US says it has not received a formal request by Niger junta to leave military bases

A top Pentagon official says that the U.S. has not received a formal request from Niger’s junta to depart the country, saying instead it has received mixed signals on whether the hundreds of U.S. troops based there are no longer welcome

Tara Copp
Thursday 21 March 2024 23:02 GMT
US Niger MIlitary
US Niger MIlitary (Copyright 2023 The Associated Press. All rights reserved.)

A top Pentagon official told Congress on Thursday that the U.S. has not received a formal request from Niger's junta to depart the country, saying it has received mixed signals on whether the hundreds of U.S. troops there are no longer welcome.

Celeste Wallander, assistant secretary of defense for international security affairs, told the House Armed Services Committee that so far Niger's ruling military council, known as the CNSP, has not formally asked the U.S. military to leave.

Wallander said the CNSP has said the status of forces agreement, which sets the terms of a U.S. military presence in a country, is now null and void. However, she said the junta has "assured us that American military forces are protected and they will take no action that will endanger them.”

The U.S. military has about 650 troops and another several hundred support personnel still in Niger, which in the past has been a critical hub for counterterrorism operations. But last July mutinous soldiers ousted the country’s democratically elected president and months later asked French forces to leave.

Wallander said the U.S. is continuing to look at ways to conduct operations against violent extremist organizations in the region.

In Niger, U.S. personnel have largely consolidated to one base and continue to run drone operations, but those are limited to force protection, Pentagon deputy press secretary Sabrina Singh said.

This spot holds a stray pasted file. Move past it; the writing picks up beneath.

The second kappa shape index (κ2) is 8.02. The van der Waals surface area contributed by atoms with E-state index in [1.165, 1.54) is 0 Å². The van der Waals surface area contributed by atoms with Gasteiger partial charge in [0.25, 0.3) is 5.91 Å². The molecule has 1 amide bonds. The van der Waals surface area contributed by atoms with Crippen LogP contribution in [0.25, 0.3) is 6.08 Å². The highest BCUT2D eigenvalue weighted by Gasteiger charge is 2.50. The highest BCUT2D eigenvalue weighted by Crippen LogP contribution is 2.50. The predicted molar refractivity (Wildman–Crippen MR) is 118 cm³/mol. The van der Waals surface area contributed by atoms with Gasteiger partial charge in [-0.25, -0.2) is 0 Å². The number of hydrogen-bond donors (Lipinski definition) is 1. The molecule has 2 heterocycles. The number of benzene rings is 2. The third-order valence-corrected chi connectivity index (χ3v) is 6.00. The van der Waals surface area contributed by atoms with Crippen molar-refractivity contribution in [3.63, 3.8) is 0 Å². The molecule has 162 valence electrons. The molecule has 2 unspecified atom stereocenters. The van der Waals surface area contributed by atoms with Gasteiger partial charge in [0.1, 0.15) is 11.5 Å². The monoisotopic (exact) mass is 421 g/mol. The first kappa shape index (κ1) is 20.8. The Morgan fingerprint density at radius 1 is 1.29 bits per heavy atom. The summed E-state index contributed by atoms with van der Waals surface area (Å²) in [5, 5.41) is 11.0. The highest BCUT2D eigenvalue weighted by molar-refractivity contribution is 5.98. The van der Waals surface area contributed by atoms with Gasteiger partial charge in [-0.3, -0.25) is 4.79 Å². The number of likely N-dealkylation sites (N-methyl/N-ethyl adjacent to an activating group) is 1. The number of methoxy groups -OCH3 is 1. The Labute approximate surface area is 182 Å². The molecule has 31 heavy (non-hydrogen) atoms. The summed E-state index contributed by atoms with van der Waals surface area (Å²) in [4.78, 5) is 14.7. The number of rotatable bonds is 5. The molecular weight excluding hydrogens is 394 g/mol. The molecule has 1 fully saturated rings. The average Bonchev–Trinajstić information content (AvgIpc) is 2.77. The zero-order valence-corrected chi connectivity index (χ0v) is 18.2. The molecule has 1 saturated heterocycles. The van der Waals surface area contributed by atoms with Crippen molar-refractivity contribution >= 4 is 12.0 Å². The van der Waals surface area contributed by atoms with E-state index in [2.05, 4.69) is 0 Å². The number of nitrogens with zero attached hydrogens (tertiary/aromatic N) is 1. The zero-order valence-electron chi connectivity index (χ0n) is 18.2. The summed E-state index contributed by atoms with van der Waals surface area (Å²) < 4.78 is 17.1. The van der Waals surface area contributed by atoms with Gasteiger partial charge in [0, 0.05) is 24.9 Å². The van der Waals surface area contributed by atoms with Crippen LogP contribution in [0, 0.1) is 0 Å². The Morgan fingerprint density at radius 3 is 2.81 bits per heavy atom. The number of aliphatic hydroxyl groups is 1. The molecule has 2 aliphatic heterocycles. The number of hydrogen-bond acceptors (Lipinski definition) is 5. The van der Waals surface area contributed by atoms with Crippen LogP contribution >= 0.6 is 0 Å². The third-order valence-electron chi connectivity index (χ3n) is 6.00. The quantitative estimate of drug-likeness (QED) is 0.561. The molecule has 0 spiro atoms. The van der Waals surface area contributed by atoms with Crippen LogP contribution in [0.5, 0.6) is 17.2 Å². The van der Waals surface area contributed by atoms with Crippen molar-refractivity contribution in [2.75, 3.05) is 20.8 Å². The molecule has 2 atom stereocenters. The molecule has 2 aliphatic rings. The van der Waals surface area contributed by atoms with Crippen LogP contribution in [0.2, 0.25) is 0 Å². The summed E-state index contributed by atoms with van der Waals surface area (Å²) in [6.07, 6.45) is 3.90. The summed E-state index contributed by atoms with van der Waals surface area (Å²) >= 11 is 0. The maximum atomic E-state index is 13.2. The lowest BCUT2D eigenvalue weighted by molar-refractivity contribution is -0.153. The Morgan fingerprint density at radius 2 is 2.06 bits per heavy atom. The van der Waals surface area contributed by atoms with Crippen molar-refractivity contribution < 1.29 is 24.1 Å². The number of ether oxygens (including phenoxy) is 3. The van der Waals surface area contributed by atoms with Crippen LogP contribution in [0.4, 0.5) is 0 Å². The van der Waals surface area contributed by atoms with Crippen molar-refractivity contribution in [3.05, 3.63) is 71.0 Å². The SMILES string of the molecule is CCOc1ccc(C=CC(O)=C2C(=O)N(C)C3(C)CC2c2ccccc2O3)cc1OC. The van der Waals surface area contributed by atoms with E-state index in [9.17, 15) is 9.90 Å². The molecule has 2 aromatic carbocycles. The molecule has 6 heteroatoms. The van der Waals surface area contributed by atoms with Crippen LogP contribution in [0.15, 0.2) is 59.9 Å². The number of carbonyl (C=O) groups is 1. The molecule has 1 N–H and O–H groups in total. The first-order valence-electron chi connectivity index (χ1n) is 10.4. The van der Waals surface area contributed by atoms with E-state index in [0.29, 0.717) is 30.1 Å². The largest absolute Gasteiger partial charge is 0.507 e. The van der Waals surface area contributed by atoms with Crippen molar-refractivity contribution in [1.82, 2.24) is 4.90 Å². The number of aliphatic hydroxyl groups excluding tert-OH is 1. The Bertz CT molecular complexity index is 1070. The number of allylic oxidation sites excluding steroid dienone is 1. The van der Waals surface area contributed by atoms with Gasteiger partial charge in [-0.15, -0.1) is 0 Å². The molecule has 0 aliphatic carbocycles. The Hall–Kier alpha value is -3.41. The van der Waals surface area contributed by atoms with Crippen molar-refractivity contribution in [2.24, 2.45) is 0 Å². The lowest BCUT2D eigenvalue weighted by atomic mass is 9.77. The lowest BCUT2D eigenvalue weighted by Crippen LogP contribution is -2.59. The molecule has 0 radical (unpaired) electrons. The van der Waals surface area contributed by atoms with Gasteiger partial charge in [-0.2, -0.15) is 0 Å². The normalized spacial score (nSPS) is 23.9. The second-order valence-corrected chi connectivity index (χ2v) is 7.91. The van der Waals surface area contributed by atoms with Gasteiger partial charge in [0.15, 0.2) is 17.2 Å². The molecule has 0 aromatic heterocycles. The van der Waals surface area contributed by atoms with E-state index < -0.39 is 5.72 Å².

“There are ongoing conversations with the CNSP to discuss the path forward,” Singh said.

The quick turn of relations had some U.S. lawmakers questioning how Niger could go from a strategic ally to being run by a junta in such a short time.

U.S. Marine Corps Gen. Michael Langley, the head of U.S. Africa Command, said that disinformation has played a huge role in Niger and in a number of governments that have fallen across the Sahel in recent years.

There are more than 600 million people across the continent on social media now, compared to just a very small minority who had access just a decade ago, Langley said. Russia has actively and strategically saturated that audience with disinformation, Langley said.

“What we teach, the law of armed conflict and civilian-led governance is failing because its being drowned out,” Langley said.

Langley said he has asked the State Department for additional resources to counter Russia’s disinformation campaign.

Thank you for registering

Please refresh the page or navigate to another page on the site to be automatically logged inPlease refresh your browser to be logged in